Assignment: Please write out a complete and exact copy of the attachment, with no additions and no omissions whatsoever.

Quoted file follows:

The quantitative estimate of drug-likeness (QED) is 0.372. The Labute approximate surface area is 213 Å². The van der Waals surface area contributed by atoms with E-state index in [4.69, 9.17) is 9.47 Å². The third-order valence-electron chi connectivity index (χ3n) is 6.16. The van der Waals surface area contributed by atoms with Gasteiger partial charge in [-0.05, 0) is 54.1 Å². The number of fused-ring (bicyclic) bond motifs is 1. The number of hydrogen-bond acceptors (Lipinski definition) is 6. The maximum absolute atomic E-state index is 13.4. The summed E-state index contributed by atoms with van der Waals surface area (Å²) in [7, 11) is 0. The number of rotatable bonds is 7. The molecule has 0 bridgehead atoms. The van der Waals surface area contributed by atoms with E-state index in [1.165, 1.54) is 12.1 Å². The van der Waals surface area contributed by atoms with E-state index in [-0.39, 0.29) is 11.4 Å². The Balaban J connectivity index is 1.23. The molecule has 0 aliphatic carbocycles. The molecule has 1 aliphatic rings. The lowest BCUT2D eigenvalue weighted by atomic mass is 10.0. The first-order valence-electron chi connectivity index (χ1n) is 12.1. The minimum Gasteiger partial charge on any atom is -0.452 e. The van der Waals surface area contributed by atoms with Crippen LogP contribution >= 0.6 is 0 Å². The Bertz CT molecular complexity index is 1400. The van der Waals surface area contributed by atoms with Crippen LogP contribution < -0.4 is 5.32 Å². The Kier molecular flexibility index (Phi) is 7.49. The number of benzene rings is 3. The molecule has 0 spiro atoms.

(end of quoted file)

The quantitative estimate of drug-likeness (QED) is 0.372. The Labute approximate surface area is 213 Å². The van der Waals surface area contributed by atoms with E-state index in [4.69, 9.17) is 9.47 Å². The third-order valence-electron chi connectivity index (χ3n) is 6.16. The van der Waals surface area contributed by atoms with Gasteiger partial charge in [-0.05, 0) is 54.1 Å². The number of fused-ring (bicyclic) bond motifs is 1. The number of hydrogen-bond acceptors (Lipinski definition) is 6. The maximum absolute atomic E-state index is 13.4. The summed E-state index contributed by atoms with van der Waals surface area (Å²) in [7, 11) is 0. The number of rotatable bonds is 7. The molecule has 0 bridgehead atoms. The van der Waals surface area contributed by atoms with E-state index in [1.165, 1.54) is 12.1 Å². The van der Waals surface area contributed by atoms with E-state index in [-0.39, 0.29) is 11.4 Å². The Balaban J connectivity index is 1.23. The molecule has 0 aliphatic carbocycles. The molecule has 1 aliphatic rings. The lowest BCUT2D eigenvalue weighted by atomic mass is 10.0. The first-order valence-electron chi connectivity index (χ1n) is 12.1. The minimum Gasteiger partial charge on any atom is -0.452 e. The van der Waals surface area contributed by atoms with Crippen LogP contribution >= 0.6 is 0 Å². The Bertz CT molecular complexity index is 1400. The van der Waals surface area contributed by atoms with Crippen LogP contribution < -0.4 is 5.32 Å². The Kier molecular flexibility index (Phi) is 7.49. The number of benzene rings is 3. The molecule has 0 spiro atoms.